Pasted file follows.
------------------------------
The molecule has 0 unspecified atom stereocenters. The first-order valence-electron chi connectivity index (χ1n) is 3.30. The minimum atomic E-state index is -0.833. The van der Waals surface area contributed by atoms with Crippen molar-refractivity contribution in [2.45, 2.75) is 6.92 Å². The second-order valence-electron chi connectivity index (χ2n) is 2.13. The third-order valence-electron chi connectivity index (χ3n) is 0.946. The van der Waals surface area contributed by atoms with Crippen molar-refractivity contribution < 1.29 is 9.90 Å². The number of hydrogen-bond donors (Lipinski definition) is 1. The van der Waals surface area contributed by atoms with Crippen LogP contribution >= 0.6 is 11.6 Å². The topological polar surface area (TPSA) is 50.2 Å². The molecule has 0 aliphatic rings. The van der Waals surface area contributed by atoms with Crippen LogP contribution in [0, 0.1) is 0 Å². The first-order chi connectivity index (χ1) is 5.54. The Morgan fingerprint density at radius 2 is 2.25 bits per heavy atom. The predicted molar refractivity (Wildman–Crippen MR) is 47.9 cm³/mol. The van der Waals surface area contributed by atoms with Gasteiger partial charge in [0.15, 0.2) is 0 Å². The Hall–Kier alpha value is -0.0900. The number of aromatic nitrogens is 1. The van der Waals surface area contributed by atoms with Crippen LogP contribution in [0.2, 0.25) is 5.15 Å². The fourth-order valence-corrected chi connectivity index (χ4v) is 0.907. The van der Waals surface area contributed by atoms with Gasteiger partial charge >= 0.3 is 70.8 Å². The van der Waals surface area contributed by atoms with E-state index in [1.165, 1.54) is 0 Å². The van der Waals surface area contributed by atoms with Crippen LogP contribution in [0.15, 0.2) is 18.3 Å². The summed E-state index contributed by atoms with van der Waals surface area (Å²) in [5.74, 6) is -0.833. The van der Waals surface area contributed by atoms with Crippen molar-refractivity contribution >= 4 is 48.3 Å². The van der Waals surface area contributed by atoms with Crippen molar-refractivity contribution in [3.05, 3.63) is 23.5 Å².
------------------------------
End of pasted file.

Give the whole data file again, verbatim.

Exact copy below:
The molecule has 0 unspecified atom stereocenters. The first-order valence-electron chi connectivity index (χ1n) is 3.30. The minimum atomic E-state index is -0.833. The van der Waals surface area contributed by atoms with Crippen molar-refractivity contribution in [2.45, 2.75) is 6.92 Å². The second-order valence-electron chi connectivity index (χ2n) is 2.13. The third-order valence-electron chi connectivity index (χ3n) is 0.946. The van der Waals surface area contributed by atoms with Crippen molar-refractivity contribution < 1.29 is 9.90 Å². The number of hydrogen-bond donors (Lipinski definition) is 1. The van der Waals surface area contributed by atoms with Crippen LogP contribution >= 0.6 is 11.6 Å². The topological polar surface area (TPSA) is 50.2 Å². The molecule has 0 aliphatic rings. The van der Waals surface area contributed by atoms with Crippen LogP contribution in [0, 0.1) is 0 Å². The first-order chi connectivity index (χ1) is 5.54. The Morgan fingerprint density at radius 2 is 2.25 bits per heavy atom. The predicted molar refractivity (Wildman–Crippen MR) is 47.9 cm³/mol. The van der Waals surface area contributed by atoms with Gasteiger partial charge in [0.15, 0.2) is 0 Å². The Hall–Kier alpha value is -0.0900. The number of aromatic nitrogens is 1. The van der Waals surface area contributed by atoms with Crippen LogP contribution in [0.2, 0.25) is 5.15 Å². The fourth-order valence-corrected chi connectivity index (χ4v) is 0.907. The van der Waals surface area contributed by atoms with Gasteiger partial charge >= 0.3 is 70.8 Å². The van der Waals surface area contributed by atoms with E-state index in [1.165, 1.54) is 0 Å². The van der Waals surface area contributed by atoms with Crippen LogP contribution in [0.15, 0.2) is 18.3 Å². The summed E-state index contributed by atoms with van der Waals surface area (Å²) in [5.74, 6) is -0.833. The van der Waals surface area contributed by atoms with Crippen molar-refractivity contribution >= 4 is 48.3 Å². The van der Waals surface area contributed by atoms with Crippen molar-refractivity contribution in [3.05, 3.63) is 23.5 Å².